WORLD INTHAVAARAM, 2023–07

Kumar Govindan
9 min readFeb 18, 2023

About-the world this week, 12 February to 18 February 2023: new normal war and education; a chemical train derails; Cyclone Gabrielle acts tough; the First Minister of Scotland quits; a new illness; Super Bowl and pregnancies; and a famous, beautiful Hollywood Actress dies.

Everywhere

America is suddenly occupied with shooting down ‘Identified Flying Objects’ and also Unidentified Flying Objects (UFOs) strolling into its airspace, and ‘maybe’ calling them Aliens — it’s becoming a habit and a new trend.

The illegal Russian invasion of Ukraine and the fight-back by Ukraine in the War is growing normal. So is the fact that girls are shut-out of schools and colleges by the Taliban in Afghanistan: denied basic education only because of their gender, which is not done as policy in any other country on Earth — a war on Education. The World needs to do more to stop these two senseless wars.

The Earthquake that hit Turkey and Syria, last week, bore stories of unbelievable grit of survival emerging from the ruins and the rubble; and, once life is extracted, washed-down, and fed food, displayed a beatific smile. Life lives and sustains in the worst of disasters. And goes on.

The contrast between killings in the Russian-Ukraine War — we need to count the dead — and saving lives in the Earthquake, is stunning. Life is precious. Why is the United Nations- strung-together by countries of the world-with the stated purpose of ‘preventing another (world) war, unable to do anything at all — in the War in Ukraine and in Education in Afghanistan? Thankfully its Health and Food programmes are success stories we can talk about in abundance. But the ‘Achilles heel’ is, failing to prevent war, or stop a war that has slipped through and started.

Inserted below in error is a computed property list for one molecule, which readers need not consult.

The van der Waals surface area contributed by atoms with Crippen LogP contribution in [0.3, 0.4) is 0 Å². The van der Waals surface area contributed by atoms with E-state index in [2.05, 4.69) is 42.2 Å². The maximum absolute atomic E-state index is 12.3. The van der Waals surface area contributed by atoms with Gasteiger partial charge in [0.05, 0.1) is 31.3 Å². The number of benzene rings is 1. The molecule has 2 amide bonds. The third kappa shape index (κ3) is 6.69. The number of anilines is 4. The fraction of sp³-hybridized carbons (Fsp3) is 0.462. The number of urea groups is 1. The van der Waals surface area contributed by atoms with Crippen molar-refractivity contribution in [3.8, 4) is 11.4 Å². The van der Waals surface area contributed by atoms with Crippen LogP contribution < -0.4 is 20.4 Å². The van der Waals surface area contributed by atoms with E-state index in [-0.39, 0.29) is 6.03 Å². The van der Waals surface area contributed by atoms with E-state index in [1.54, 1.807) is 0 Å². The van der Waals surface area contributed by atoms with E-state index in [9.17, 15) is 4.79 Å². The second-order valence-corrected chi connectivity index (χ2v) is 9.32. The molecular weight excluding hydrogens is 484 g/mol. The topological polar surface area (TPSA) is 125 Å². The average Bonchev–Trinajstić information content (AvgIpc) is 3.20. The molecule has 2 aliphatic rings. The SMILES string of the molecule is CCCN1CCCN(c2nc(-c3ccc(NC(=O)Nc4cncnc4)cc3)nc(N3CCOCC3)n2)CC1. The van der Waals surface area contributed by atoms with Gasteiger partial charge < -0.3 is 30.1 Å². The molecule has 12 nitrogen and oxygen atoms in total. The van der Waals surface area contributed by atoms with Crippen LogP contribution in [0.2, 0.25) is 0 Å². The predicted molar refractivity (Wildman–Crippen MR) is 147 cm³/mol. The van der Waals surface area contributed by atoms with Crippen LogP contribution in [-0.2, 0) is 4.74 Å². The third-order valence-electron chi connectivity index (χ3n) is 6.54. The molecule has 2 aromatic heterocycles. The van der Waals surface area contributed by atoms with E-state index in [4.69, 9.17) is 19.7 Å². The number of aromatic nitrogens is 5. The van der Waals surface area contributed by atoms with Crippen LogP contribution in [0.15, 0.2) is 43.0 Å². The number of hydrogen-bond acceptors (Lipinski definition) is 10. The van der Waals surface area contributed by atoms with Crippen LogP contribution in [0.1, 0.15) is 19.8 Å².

Staying with the United States, while it is fully focused on the sky, for the moment, the news of a deadly train derailment in Ohio State did not fire or climb much of the headlines.

Last week, a train carrying the chemical, vinyl chloride derailed and exploded near the Ohio-Pennsylvania border. And a controlled burn of the toxic chemical had to be ignited to prevent a much more dangerous explosion. Thousands in East Palestine, a town of about 5000 people, were evacuated with a warning the controlled burn would create a phosgene and hydrogen chloride plume across the region. Phosgene is a highly toxic gas that can cause vomiting and breathing difficulties, and was used as a weapon in the First World War.

The Ohio derailment can be safely called a catastrophe. And it is a ‘wake-up call’ to the dangers of deadly train derailments. The next one could be cataclysmic. No one died in the accident, but the air is pregnant with danger.